Garrett O’Shea | Crain's Baltimore

In this ongoing series, we ask executives, entrepreneurs and business leaders about mistakes that have shaped their business philosophy.

Garrett O’Shea


PockitShip, an on-demand moving and delivery company, recently expanded to Baltimore after launching in Washington, D.C. in November. The PockitShip website and mobile app connects users with professional delivery drivers who can pick up and deliver just about anything.

The Mistake:

When you’re launching something like PockitShip, you never really accurately project the amount of time you’re really going to need to do something. You think everything’s going to happen quicker.

I originally had a three-month timeframe from concept, to design, to launching beta, to getting proof of concept. I was thinking we could launch a little website, get it done really quickly, and see if customers had an appetite for this. Our data said that people knew what we were offering — an on-demand delivery service — and that people would want it.

But, you have to test it. Original testing didn’t end up taking three months, it ended up taking six months. It didn’t take the budget we set aside, it took double that. We didn’t want customers to have to give us weights or dimensions for their items, so we had to find ways to circumvent that to make it super easy for people.

We had to build a database that basically said 95 percent of items we’re going to move — furniture, appliances, etc. — weigh X and can be carried by Y. And once you start going through the list of how many items are out there and putting it in your database, you realize there’s so much — it’s almost infinite. But, we wanted to make it simple so we could tell customers, “You don’t need the weight, you don’t need the dimensions. What you do need to know is that a small item can be carried by one person, and a large item can be carried by two.”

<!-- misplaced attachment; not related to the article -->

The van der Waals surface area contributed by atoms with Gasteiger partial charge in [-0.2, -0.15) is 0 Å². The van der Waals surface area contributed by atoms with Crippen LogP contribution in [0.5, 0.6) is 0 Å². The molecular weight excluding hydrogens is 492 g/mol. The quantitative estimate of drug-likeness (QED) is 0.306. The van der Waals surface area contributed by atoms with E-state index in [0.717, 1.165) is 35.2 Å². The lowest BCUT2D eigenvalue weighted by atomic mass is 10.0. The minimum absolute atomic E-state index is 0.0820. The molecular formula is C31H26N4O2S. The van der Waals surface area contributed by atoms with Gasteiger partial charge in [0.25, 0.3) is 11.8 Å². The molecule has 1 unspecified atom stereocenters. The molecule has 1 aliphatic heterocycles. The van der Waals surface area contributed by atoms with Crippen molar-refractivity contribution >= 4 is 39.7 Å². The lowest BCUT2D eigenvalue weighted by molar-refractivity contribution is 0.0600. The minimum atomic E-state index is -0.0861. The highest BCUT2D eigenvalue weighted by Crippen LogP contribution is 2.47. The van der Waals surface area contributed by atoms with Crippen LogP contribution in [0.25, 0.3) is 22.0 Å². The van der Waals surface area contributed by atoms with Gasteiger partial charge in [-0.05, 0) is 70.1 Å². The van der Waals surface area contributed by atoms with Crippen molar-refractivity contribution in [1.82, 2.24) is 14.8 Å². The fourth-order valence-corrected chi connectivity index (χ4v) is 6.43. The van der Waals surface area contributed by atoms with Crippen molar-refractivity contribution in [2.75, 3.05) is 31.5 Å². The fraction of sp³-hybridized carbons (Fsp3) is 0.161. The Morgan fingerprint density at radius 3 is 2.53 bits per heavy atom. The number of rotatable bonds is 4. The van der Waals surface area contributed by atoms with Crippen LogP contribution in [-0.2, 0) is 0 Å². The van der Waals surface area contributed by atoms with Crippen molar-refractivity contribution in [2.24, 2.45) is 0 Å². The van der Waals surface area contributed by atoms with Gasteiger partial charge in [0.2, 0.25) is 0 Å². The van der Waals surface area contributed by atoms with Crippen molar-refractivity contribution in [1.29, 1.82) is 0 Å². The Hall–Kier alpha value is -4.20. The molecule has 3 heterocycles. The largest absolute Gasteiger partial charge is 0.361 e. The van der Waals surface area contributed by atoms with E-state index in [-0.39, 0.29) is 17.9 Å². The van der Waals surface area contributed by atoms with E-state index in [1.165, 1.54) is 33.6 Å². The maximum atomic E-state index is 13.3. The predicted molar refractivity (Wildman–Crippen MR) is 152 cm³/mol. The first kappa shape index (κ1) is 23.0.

Figuring all that out took a lot of time. There’s an old saying, “I would have written you a shorter note, had I had the time.” It does take so much time to make things simple.

Budget twice as much, and assume it will take twice as long.

The Lesson:

That was definitely a lesson learned for us — to make it simple took twice as long.

I always tell people, “Budget twice as much, and assume it will take twice as long.” That rule is always in place, but you forget to follow it yourself sometimes.

Because we were pushed back, it cost us more money. At the beginning we were self-funding, so it hurts your wallet. Taking twice as long is definitely a drain on resources.

Everything we do now, we get a lot more information up front. Luckily, now we have a six-person staff so we can delegate responsibilities. It’s better to have a dedicated team so you can delegate things out, and they’re committed to the mission. When we started, we outsourced to a lot of consultants. It’s a little harder to work with consultants, because they’re on the clock, and they’ve got time limits themselves.

Time is the most precious thing that we have. You have to be able to really budget it better.

Now when we take a look at projects, whether it’s a new app release or launching a new market, we really make sure that we have a solid blueprint. You’re never going to get it right, but we have a much better plan before we go into anything new.

Garrett O'Shea is on Twitter at @garrettoshea and PockitShip is at @PockitShip.

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